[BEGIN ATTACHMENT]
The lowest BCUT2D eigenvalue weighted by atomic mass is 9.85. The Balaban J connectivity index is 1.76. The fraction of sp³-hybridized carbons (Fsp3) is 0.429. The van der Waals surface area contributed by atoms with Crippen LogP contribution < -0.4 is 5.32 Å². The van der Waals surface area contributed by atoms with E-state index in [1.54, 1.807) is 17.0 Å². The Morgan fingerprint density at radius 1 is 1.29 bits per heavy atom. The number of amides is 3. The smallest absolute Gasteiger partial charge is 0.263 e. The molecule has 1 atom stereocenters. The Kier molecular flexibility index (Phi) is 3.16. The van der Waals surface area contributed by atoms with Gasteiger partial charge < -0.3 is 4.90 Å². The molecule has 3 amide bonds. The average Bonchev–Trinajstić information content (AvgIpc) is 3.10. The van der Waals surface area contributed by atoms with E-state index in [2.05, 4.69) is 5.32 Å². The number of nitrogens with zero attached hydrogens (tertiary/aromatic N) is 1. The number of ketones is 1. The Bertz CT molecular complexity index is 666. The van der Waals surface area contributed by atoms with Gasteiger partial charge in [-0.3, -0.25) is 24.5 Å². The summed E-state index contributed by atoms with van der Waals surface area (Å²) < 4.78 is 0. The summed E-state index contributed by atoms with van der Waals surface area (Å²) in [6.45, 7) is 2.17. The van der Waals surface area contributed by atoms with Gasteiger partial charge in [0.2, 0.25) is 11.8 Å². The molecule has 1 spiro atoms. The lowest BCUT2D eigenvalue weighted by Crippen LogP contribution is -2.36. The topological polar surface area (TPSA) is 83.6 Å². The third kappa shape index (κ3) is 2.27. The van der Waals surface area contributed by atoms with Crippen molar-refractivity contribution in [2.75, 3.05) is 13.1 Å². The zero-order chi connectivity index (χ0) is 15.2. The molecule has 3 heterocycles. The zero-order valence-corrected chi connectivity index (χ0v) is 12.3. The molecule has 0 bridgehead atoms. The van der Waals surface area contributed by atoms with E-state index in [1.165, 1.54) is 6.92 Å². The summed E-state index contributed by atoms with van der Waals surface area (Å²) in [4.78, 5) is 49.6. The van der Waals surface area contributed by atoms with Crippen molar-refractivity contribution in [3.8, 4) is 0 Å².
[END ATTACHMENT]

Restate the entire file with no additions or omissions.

The lowest BCUT2D eigenvalue weighted by atomic mass is 9.85. The Balaban J connectivity index is 1.76. The fraction of sp³-hybridized carbons (Fsp3) is 0.429. The van der Waals surface area contributed by atoms with Crippen LogP contribution < -0.4 is 5.32 Å². The van der Waals surface area contributed by atoms with E-state index in [1.54, 1.807) is 17.0 Å². The Morgan fingerprint density at radius 1 is 1.29 bits per heavy atom. The number of amides is 3. The smallest absolute Gasteiger partial charge is 0.263 e. The molecule has 1 atom stereocenters. The Kier molecular flexibility index (Phi) is 3.16. The van der Waals surface area contributed by atoms with Gasteiger partial charge < -0.3 is 4.90 Å². The molecule has 3 amide bonds. The average Bonchev–Trinajstić information content (AvgIpc) is 3.10. The van der Waals surface area contributed by atoms with E-state index in [2.05, 4.69) is 5.32 Å². The number of nitrogens with zero attached hydrogens (tertiary/aromatic N) is 1. The number of ketones is 1. The Bertz CT molecular complexity index is 666. The van der Waals surface area contributed by atoms with Gasteiger partial charge in [-0.3, -0.25) is 24.5 Å². The summed E-state index contributed by atoms with van der Waals surface area (Å²) < 4.78 is 0. The summed E-state index contributed by atoms with van der Waals surface area (Å²) in [6.45, 7) is 2.17. The van der Waals surface area contributed by atoms with Gasteiger partial charge in [0.2, 0.25) is 11.8 Å². The molecule has 1 spiro atoms. The lowest BCUT2D eigenvalue weighted by Crippen LogP contribution is -2.36. The topological polar surface area (TPSA) is 83.6 Å². The third kappa shape index (κ3) is 2.27. The van der Waals surface area contributed by atoms with Crippen molar-refractivity contribution in [2.75, 3.05) is 13.1 Å². The zero-order chi connectivity index (χ0) is 15.2. The molecule has 3 heterocycles. The zero-order valence-corrected chi connectivity index (χ0v) is 12.3. The molecule has 0 bridgehead atoms. The van der Waals surface area contributed by atoms with E-state index in [1.165, 1.54) is 6.92 Å². The summed E-state index contributed by atoms with van der Waals surface area (Å²) in [4.78, 5) is 49.6. The van der Waals surface area contributed by atoms with Crippen molar-refractivity contribution in [3.8, 4) is 0 Å².